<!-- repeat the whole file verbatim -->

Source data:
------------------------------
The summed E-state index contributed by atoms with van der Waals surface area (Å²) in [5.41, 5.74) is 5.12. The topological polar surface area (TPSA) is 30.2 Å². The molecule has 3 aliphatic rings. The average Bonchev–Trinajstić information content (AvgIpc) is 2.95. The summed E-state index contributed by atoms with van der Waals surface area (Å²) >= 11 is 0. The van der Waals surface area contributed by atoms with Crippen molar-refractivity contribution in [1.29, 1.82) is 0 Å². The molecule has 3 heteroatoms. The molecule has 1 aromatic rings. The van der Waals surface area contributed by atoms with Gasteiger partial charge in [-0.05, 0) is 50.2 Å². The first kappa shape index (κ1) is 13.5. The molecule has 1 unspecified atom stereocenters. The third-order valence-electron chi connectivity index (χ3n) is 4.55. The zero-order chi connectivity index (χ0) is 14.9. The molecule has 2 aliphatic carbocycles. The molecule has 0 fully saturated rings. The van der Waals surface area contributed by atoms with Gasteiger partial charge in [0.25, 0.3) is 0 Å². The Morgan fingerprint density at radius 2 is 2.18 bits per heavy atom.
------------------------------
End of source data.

The summed E-state index contributed by atoms with van der Waals surface area (Å²) in [5.41, 5.74) is 5.12. The topological polar surface area (TPSA) is 30.2 Å². The molecule has 3 aliphatic rings. The average Bonchev–Trinajstić information content (AvgIpc) is 2.95. The summed E-state index contributed by atoms with van der Waals surface area (Å²) >= 11 is 0. The van der Waals surface area contributed by atoms with Crippen molar-refractivity contribution in [1.29, 1.82) is 0 Å². The molecule has 3 heteroatoms. The molecule has 1 aromatic rings. The van der Waals surface area contributed by atoms with Gasteiger partial charge in [-0.05, 0) is 50.2 Å². The first kappa shape index (κ1) is 13.5. The molecule has 1 unspecified atom stereocenters. The third-order valence-electron chi connectivity index (χ3n) is 4.55. The zero-order chi connectivity index (χ0) is 14.9. The molecule has 2 aliphatic carbocycles. The molecule has 0 fully saturated rings. The van der Waals surface area contributed by atoms with Gasteiger partial charge in [0.25, 0.3) is 0 Å². The Morgan fingerprint density at radius 2 is 2.18 bits per heavy atom.